The Yankees have helped my father and I bond throughout the years.  If there’s one subject we can always take about, it’s the Yankees.  My father recently suffered a heart-attack, but thankfully he is doing well now.  His health problems have only made me appreciate these moments more. 

I am not a father yet but I will be getting married in the coming months.  I hope to have a son one day and that three generations of Yankees fans will be able to walk into the new Yankee Stadium and witness great moments together.

Having the Yankees win every year is certainly enjoyable from a fan’s perspective. But to me, the Yankees mean a whole lot more.

Living with Balls is your place for testosterone-induced humor.  A humor blog for men, Living with Balls takes a lighter view of life from a man’s perspective.  John S., the founder and editor, can be contacted at johns@livingwithballs.com.  Follow LWB on twitter as well.

4 Comments (+add yours?)

  1. Evan @ 40Tech
    Apr 04, 2010 @ 13:46:17

    Although I definitely am not a Yankees fan, I can relate to what you’re saying. May dad and I still talk Phillies during many of our phone calls, and the tapestry of my childhood is stitched with many Phillies’ games I was fortunate enough to attend, from the bad (many losing seasons in my 20s and 30s), to the good (many playoff and WS games in the 70s, 1980, 1993, and 2008 and 2009) and the ugly (the “Black Friday” playoff game in ’77, infamous in Philadelphia).

    Baseball is the soundtrack of summer for me, with ballgames on the background almost every evening and Sunday afternoon. It has been tough, though, adjusting to not hearing Harry Kalas’ soothing voice since his passing last year, as he was heard in my parent’s home and my home for just under 40 years (for someone of my age, that means I’ve listened to him about 40% of the days of my life).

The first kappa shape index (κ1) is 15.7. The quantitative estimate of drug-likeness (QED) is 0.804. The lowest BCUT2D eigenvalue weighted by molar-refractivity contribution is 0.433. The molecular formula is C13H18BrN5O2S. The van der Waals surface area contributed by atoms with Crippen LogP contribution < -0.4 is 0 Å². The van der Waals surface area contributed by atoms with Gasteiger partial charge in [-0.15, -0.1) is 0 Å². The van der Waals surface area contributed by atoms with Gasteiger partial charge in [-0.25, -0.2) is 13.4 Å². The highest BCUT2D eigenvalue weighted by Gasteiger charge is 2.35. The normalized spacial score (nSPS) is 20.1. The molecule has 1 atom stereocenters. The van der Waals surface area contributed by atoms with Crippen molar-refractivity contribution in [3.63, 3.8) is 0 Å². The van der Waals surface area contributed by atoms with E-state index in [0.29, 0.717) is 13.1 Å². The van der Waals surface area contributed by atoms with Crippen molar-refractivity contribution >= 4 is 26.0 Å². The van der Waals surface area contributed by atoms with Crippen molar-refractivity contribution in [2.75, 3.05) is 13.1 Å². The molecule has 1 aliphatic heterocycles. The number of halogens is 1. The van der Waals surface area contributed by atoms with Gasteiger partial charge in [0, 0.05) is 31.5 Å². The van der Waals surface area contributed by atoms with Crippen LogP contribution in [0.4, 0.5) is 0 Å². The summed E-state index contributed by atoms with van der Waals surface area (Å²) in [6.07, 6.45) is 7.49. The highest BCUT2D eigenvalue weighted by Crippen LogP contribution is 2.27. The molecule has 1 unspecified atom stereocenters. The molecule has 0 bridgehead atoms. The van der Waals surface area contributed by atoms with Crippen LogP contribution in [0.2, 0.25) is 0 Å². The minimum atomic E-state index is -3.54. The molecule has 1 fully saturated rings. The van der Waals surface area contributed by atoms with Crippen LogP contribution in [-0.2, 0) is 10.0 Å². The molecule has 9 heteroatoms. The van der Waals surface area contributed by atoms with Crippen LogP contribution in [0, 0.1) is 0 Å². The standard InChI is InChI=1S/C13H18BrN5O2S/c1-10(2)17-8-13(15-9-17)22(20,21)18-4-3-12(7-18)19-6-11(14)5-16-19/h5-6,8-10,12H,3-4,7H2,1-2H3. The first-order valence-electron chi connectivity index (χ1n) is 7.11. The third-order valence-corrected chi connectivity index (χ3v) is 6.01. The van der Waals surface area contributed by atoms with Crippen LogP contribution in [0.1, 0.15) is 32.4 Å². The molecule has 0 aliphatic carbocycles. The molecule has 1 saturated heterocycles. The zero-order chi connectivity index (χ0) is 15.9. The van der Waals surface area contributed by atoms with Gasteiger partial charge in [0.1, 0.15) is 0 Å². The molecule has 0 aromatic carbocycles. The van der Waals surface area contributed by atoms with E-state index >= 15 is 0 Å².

Baseball, like no other sport, really weaves through our lives over the years.
    .-= Evan @ 40Tech´s last blog ..Find Software Alternatives with AlternativeTo =-.


  2. Living with Balls
    Apr 05, 2010 @ 10:46:01

    Harry Kalas wasn’t certainly one of the best. I enjoyed listening to him, even though I’m not a Phillies fan. Thanks for the comment on my blog!
    .-= Living with Balls´s last blog ..Love or Hate the Yankees? =-.


  3. kosmo
    Apr 05, 2010 @ 13:14:32

    Although I don’t share your love of the Yankees, obviously, I liked the article.

    I’m actually the odd duck in my family. I’m the youngest of 8 kids – and the only one interested in sports. Top to bottom, every one of my in-laws is a bigger sports fan than the sibling (aside from the in-laws who are not sports fans, either).

    Luckily, the nieces and nephews contain an allotment of sports fans.

    Speaking of announcers, I love listening to Vin Scully – even thought I hate the Dodgers. I’m sometimes listen to the LA feed of a Rockies / Dodgers game just to hear him.